In those times the leftwing parties had an irrelevant number of political activists and the Conservatives never sst down to talk with what it dismissed as “communists.” As Agüero Rocha was the main opposition candidate, he wasn’t interested in joining with other smaller players, but for us students it was an important political strategy to unite all forces to confront the dictatorship. By early 1966 we had virtually forced the creation of a unity coalition. Agüero accepted the PLI and the Social Christians in this coalition, but none of the “communists.”

On October 28 of that year, 30 of us students from the UCA and the UNAN decided to launch our campaign by crashing the inaugural game of the professional baseball league in the national stadium. It was a very upbeat ceremony, with marching bands. The stadium was full, with 20 thousand people, including the President of the Republic at the time, Lorenzo Guerrero, and all the government employees. We went in two by two and once we were on the field we unfurled a huge banner that read “No more Somoza – University Centers.” We kept going forward with the banner and yelling slogans, but when we were at about center field the National Guard blocked our path. I thought they were only going to evict us, but no, their plan was to arrest us. In the end, they got eight of us, including one of the seven women in the group—María Teresa García Zeledón. We were brutally beaten, then taken to the transit police office in the same stadium. The officer who received us there was Lieutenant Fulgencio Largaespada, the same officer who surrendered the National Guard to the Sandinista National Liberation Front (FSLN) in July 1979. From there we were moved to the jail at El Hormiguero and then to the jail of the infamous National Security Office (OSN).

The massacre of January 22, 1967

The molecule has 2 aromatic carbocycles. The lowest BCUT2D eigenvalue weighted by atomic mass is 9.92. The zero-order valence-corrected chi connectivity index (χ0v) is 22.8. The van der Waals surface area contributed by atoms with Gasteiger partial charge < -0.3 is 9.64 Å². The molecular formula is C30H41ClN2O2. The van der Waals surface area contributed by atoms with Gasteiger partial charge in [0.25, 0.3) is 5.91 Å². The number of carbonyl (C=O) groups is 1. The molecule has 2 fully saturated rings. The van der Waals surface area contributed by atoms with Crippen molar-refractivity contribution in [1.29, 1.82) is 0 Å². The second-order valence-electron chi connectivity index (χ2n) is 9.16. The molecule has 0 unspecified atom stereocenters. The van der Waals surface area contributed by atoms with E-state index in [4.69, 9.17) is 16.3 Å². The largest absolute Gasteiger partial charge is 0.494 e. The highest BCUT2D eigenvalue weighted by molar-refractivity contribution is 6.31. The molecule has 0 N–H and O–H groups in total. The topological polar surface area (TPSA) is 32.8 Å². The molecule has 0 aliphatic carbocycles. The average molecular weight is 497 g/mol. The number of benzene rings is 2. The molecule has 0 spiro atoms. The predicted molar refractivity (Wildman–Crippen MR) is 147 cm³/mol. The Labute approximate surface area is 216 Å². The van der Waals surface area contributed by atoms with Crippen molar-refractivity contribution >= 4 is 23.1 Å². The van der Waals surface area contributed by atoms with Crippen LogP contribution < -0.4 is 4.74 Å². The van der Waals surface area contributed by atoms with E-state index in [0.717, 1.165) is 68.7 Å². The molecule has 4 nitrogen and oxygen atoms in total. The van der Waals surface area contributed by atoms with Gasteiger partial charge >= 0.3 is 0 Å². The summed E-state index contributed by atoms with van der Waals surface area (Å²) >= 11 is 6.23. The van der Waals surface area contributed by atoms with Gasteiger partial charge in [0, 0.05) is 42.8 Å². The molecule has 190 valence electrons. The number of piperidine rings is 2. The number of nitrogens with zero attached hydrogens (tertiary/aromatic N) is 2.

On January 22, 1967, the electoral campaign was winding down in anticipation of the elections a week later. These were the first elections I would vote in, and I was also to be a monitor at one of the electoral tables.

As university students we were organized in Civic Committees for Electoral Vigilance and Defense of the Vote (CIVES). On that day, CIVES was heading the march that was ending the campaign against Somoza. There were tens of thousands of people, and National Guardsmen everywhere. We had been told that the opposition leadership had been negotiating with Guard officers to marginalize Somoza, neutralize President Guerrero and form a civic-military junta that would organize fair elections, because there was a similar discussion to the one we have today about elections without guarantees...

We were on the streets, elated at seeing that sea of people. With me were 110 others from CIVES. As it was getting dark, a tanker arrived to hose us with water and disperse us. All of the sudden someone shot and killed Sixto Pineda, the official coming towards us with the hose. We don’t know who shot him, but the Guardsmen immediately began to fire at us at close range. I don’t know how many died that day, but I jumped off the truck I was on, and had to jump over arms, heads, legs, pools of blood… a carpet of dead bodies. We fought the National Guard off with rocks for about 20 minutes. I had to spend several weeks in hiding, so couldn’t vote. Those elections were full of pain, tragedy, many dead and a lot of violence. They were elections literally bathed in blood, not comparable at all to the current circumstances. I couldn’t ever vote again. My first time voting was in 1990, when I was 44 years. That was my first time, and my candidate, Daniel Ortega, lost. As you can see, I have a pretty traumatic history with elections.